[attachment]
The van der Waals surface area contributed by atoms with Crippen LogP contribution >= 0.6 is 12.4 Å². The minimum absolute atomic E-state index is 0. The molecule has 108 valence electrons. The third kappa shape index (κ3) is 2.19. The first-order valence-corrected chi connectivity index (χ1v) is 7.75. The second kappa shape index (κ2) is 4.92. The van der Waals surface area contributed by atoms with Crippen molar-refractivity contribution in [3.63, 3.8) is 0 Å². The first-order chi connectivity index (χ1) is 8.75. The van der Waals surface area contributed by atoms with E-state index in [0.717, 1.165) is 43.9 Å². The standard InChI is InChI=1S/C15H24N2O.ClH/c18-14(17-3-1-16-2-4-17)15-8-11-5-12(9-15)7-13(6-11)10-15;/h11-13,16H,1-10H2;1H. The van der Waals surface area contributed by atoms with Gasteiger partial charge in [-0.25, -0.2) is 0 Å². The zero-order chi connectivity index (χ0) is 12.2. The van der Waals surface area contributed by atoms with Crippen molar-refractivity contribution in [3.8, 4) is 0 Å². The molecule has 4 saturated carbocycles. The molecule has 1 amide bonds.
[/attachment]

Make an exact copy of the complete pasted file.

The van der Waals surface area contributed by atoms with Crippen LogP contribution >= 0.6 is 12.4 Å². The minimum absolute atomic E-state index is 0. The molecule has 108 valence electrons. The third kappa shape index (κ3) is 2.19. The first-order valence-corrected chi connectivity index (χ1v) is 7.75. The second kappa shape index (κ2) is 4.92. The van der Waals surface area contributed by atoms with Crippen molar-refractivity contribution in [3.63, 3.8) is 0 Å². The first-order chi connectivity index (χ1) is 8.75. The van der Waals surface area contributed by atoms with E-state index in [0.717, 1.165) is 43.9 Å². The standard InChI is InChI=1S/C15H24N2O.ClH/c18-14(17-3-1-16-2-4-17)15-8-11-5-12(9-15)7-13(6-11)10-15;/h11-13,16H,1-10H2;1H. The van der Waals surface area contributed by atoms with Gasteiger partial charge in [-0.25, -0.2) is 0 Å². The zero-order chi connectivity index (χ0) is 12.2. The van der Waals surface area contributed by atoms with Crippen molar-refractivity contribution in [3.8, 4) is 0 Å². The molecule has 4 saturated carbocycles. The molecule has 1 amide bonds.